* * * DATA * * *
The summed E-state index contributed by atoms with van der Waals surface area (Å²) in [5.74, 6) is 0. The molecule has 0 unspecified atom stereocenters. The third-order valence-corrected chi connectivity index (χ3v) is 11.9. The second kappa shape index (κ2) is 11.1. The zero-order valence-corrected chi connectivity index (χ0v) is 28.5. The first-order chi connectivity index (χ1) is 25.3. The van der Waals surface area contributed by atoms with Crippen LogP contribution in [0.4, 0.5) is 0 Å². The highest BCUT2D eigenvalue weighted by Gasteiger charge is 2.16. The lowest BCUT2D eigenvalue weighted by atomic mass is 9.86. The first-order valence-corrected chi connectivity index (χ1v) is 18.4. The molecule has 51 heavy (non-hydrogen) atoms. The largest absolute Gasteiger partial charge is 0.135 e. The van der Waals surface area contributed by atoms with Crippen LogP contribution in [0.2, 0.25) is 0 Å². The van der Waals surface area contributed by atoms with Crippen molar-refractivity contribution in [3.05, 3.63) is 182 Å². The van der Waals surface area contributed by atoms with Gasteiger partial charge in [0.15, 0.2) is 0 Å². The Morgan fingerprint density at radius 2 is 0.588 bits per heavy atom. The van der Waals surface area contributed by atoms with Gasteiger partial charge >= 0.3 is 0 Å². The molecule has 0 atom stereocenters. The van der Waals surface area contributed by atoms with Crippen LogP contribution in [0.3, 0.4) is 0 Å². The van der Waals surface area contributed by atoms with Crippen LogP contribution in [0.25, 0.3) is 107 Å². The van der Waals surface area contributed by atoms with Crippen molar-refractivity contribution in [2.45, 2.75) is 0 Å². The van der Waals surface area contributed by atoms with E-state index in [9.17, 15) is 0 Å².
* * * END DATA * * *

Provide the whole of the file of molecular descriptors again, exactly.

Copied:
The summed E-state index contributed by atoms with van der Waals surface area (Å²) in [5.74, 6) is 0. The molecule has 0 unspecified atom stereocenters. The third-order valence-corrected chi connectivity index (χ3v) is 11.9. The second kappa shape index (κ2) is 11.1. The zero-order valence-corrected chi connectivity index (χ0v) is 28.5. The first-order chi connectivity index (χ1) is 25.3. The van der Waals surface area contributed by atoms with Crippen LogP contribution in [0.4, 0.5) is 0 Å². The highest BCUT2D eigenvalue weighted by Gasteiger charge is 2.16. The lowest BCUT2D eigenvalue weighted by atomic mass is 9.86. The first-order valence-corrected chi connectivity index (χ1v) is 18.4. The molecule has 51 heavy (non-hydrogen) atoms. The largest absolute Gasteiger partial charge is 0.135 e. The van der Waals surface area contributed by atoms with Crippen LogP contribution in [0.2, 0.25) is 0 Å². The van der Waals surface area contributed by atoms with Crippen molar-refractivity contribution in [3.05, 3.63) is 182 Å². The van der Waals surface area contributed by atoms with Gasteiger partial charge in [0.15, 0.2) is 0 Å². The Morgan fingerprint density at radius 2 is 0.588 bits per heavy atom. The van der Waals surface area contributed by atoms with Gasteiger partial charge >= 0.3 is 0 Å². The molecule has 0 atom stereocenters. The van der Waals surface area contributed by atoms with Crippen LogP contribution in [0.3, 0.4) is 0 Å². The van der Waals surface area contributed by atoms with Crippen LogP contribution in [0.25, 0.3) is 107 Å². The van der Waals surface area contributed by atoms with Crippen molar-refractivity contribution in [2.45, 2.75) is 0 Å². The van der Waals surface area contributed by atoms with E-state index in [9.17, 15) is 0 Å².